How to Find Your Creativity When You're Stuck
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Imagine you’re having one of those days -- you know the one where you just don’t feel like doing anything.
But the problem is, it’s 9:30 on Tuesday morning, and you have an endless list of things that need to be done this week. No matter how hard you try to convince yourself that you can just suck it up and push through your funk, you’re stuck, bored, uninspired.
The good news is there is a way to breathe life into a day on the brink of life support.
After way too many less than productive days, I’ve discovered that these techniques work for me every time.
First, A Few Rules
What you do needs to produce something of value. This isn’t frittered-away time used as a stall tactic.
These activities should be short. You’ll be surprised at how quickly your day turns around.
You’re not taking on a new project. These are bite-size energy snacks.
The purpose of these activities is to bring you back to the must-do things in your day with renewed enthusiasm.
Getting Inspired Techniques to Try
Give yourself permission to accept that every day isn’t going to be a peak performance day. You’re a normal human. Staring at the ceiling at 3 AM happens to all of us. Families and all of the demands that come with them take priority over our basic sleep, workout, responsible meal needs. Clients expect. We commit. We all have our lists that keep us awake at night..
Starting my week and every day with a written plan keeps me from wandering too far off track. No matter how well-intended though, some days the plan simply isn't going to happen the way it should. Relax
"Great ideas" are in endless supply for most of us. I've shared my techniques for capturing, organizing, and keeping those thoughts under control. When those do-nothing feelings creep into my head, I turn to my idea notebook. The way to get unstuck is to fire up your creativity muscles.
Creativity means something different to each of us. Think of creativity as inspiration.
What makes your mind begin to race with what-if ideas? What triggers the dopamine rush that breaks through your blahs?
I discovered a simple activity that – without fail – brings me back to an inspired place quickly. I create a visual that explains a concept or shares a simple thought. This visual becomes an Instagram post, an image tucked into an email, a webpage update – any number of possibilities.
The point is this quick – less than an hour -- exercise not only kickstarts my energy but it also produces fresh useful content.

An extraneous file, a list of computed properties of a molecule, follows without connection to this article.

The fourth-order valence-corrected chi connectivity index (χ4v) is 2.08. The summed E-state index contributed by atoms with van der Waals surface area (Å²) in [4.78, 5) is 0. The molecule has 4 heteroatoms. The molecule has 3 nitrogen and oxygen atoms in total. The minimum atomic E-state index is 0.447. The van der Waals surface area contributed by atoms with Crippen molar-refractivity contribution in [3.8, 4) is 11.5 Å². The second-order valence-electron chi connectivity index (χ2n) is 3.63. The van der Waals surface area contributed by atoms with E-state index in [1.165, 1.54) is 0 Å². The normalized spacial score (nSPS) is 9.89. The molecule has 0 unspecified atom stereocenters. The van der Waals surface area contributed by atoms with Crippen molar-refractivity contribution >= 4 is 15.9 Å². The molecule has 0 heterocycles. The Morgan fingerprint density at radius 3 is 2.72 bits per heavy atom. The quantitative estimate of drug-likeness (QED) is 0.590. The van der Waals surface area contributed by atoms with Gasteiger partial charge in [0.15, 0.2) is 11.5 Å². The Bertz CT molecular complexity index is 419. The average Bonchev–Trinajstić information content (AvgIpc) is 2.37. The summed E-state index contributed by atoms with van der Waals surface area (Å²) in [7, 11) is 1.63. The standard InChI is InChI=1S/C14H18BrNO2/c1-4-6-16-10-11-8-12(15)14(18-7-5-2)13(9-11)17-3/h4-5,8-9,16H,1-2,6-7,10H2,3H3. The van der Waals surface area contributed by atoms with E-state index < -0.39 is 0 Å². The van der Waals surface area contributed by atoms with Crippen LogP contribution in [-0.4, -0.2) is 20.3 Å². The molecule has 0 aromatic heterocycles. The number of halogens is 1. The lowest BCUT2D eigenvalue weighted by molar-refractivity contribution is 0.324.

This brings us to an important rule. Don't get drawn into this default trap. We all have a put-it-off list, things we know we have to do but absolutely dread.
When you're short on inspiration, the last list you want to turn to is the dreaded to-do list. It might feel good for about 1 minute to get that thing off the list, but that's not an inspiration-builder. Save that list for a day when you've been at the top of your game. Reward your high performance day with a few well-earned checks.
If you're a list maker or note writer, write down all the reasons why you're feeling stuck. It won't be long before you uncover some valuable insights.
It's easy to feel like all of the effort we put into our days produces little in return. At the end of every day, set aside 5-10 minutes to write down what you accomplished that day. Skip the dreaded to-do list items. Focus on the meaningful work you did that moved your plan forward, that made a difference to a client, that gave you a personal moment of "Wow, I really did that."
Set aside some uninterrupted thinking time.
Grab a piece of paper and pen -- not a screen.
Make a list of the things that create that dopamine rush your brain needs to discover unexpected, fresh inspiration.
It's your private list so don't edit, judge, or fret over the right words. Just land on the valuable techniques that overcome your "I just don't feel like doing anything" moments.
It really does work.
Steal Like an Artist
by Austin Kleon is one of my short go-to books when I'm looking for some creativity insights.
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. . .
is a lifelong curious learner who believes a knowledge-first approach builds valuable client relationships.
She is fueled by discovering the unexpected connections among technology, data, information, people and process. For more than four decades, Linda and Quest Technology Group have been their clients' trusted advisor and strategic partner.
Linda believes that lasting value and trust are created through continuously listening, sharing knowledge freely, and delivering more than their clients even know they need.
As the CIO of their first startup client said, "The value that Quest brings to Cotton States is far greater than the software they develop."